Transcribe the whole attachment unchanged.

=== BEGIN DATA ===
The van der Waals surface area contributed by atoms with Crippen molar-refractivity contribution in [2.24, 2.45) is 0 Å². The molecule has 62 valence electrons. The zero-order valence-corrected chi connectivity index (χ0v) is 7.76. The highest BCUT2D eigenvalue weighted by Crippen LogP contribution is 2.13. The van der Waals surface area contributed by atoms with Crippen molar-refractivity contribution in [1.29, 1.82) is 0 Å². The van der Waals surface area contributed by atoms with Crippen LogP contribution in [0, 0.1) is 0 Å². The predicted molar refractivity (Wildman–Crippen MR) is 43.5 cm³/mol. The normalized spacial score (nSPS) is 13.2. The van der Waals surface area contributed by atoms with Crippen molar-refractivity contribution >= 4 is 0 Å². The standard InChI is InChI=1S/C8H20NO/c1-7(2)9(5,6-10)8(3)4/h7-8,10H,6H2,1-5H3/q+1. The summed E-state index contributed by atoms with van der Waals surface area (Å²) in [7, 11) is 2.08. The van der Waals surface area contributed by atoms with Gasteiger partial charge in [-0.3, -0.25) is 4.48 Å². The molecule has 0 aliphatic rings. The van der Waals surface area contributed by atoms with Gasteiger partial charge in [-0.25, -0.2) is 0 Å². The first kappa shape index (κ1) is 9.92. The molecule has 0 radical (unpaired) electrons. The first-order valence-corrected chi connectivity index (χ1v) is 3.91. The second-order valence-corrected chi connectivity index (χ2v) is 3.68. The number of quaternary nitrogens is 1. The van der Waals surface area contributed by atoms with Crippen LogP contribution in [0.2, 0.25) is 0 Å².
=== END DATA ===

The van der Waals surface area contributed by atoms with Crippen molar-refractivity contribution in [2.24, 2.45) is 0 Å². The molecule has 62 valence electrons. The zero-order valence-corrected chi connectivity index (χ0v) is 7.76. The highest BCUT2D eigenvalue weighted by Crippen LogP contribution is 2.13. The van der Waals surface area contributed by atoms with Crippen molar-refractivity contribution in [1.29, 1.82) is 0 Å². The van der Waals surface area contributed by atoms with Crippen LogP contribution in [0, 0.1) is 0 Å². The predicted molar refractivity (Wildman–Crippen MR) is 43.5 cm³/mol. The normalized spacial score (nSPS) is 13.2. The van der Waals surface area contributed by atoms with Crippen molar-refractivity contribution >= 4 is 0 Å². The standard InChI is InChI=1S/C8H20NO/c1-7(2)9(5,6-10)8(3)4/h7-8,10H,6H2,1-5H3/q+1. The summed E-state index contributed by atoms with van der Waals surface area (Å²) in [7, 11) is 2.08. The van der Waals surface area contributed by atoms with Gasteiger partial charge in [-0.3, -0.25) is 4.48 Å². The molecule has 0 aliphatic rings. The van der Waals surface area contributed by atoms with Gasteiger partial charge in [-0.25, -0.2) is 0 Å². The first kappa shape index (κ1) is 9.92. The molecule has 0 radical (unpaired) electrons. The first-order valence-corrected chi connectivity index (χ1v) is 3.91. The second-order valence-corrected chi connectivity index (χ2v) is 3.68. The number of quaternary nitrogens is 1. The van der Waals surface area contributed by atoms with Crippen LogP contribution in [0.2, 0.25) is 0 Å².